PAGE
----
New Book Chronicles Indian Entrepreneurs’ Fight for Equality

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The story of the Dalits, traditionally regarded as “untouchable” in India, is often marked by an unwinnable struggle for identity, rights, and equality. But a new book, Defying the Odds, funded by a grant from the John Templeton Foundation, chronicles a different set of narratives.

The book profiles the phenomenal rise of 21 Dalit entrepreneurs who broke through social barriers with a combination of grit, ambition, drive, and some luck. The authors—Devesh Kapur, D. Shyam Babu, and Chandra Bhan Prasad—show how these individuals turned adversity into an energy that helped them work their way up from the bottom. “Capitalism’s role in erasing this stain on Indian society is comparable to the contribution it made to curtailing slavery, serfdom, feudalism, and patriarchy in the west,” Kapur explains in an article published by the Financial Times. Kapur is director of the Center for the Advanced Study of India (CASI), the first research institution in the United States dedicated to the study of contemporary India.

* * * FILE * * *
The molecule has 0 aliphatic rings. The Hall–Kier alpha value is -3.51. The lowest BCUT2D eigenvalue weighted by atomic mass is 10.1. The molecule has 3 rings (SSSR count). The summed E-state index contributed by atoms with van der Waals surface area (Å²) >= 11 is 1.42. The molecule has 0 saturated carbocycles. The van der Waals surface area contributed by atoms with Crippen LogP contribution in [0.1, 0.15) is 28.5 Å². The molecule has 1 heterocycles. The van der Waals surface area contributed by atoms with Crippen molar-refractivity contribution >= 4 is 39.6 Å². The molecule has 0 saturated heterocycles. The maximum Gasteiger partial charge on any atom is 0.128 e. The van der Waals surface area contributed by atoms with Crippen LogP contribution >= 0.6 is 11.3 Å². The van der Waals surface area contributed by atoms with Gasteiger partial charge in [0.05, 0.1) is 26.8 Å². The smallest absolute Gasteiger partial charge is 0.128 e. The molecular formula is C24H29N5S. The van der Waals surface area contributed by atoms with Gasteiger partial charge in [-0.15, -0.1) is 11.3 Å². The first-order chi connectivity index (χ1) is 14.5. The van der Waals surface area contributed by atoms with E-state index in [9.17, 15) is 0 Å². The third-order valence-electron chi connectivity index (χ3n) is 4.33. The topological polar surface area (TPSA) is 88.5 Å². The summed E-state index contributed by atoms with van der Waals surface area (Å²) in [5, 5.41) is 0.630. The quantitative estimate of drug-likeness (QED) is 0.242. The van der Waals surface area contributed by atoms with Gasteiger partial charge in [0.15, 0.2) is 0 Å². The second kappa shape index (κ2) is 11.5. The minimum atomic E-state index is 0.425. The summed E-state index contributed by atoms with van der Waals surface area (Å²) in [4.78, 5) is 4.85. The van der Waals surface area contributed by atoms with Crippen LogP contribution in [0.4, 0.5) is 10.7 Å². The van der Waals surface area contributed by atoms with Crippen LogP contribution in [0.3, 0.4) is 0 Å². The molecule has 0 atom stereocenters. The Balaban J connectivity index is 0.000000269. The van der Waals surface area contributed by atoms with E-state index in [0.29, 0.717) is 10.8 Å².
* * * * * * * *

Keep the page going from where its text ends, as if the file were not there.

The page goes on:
An inspiring online excerpt from Defying the Odds features the story of Mannam Madhusudan Rao, who began life as a construction worker and now owns his own construction company, having fought the stigma of caste. Pratap Bhanu Mehta, president of the Centre for Policy Research in New Delhi, describes the book as “a profoundly important account of what the struggle for social and economic mobility means in India.”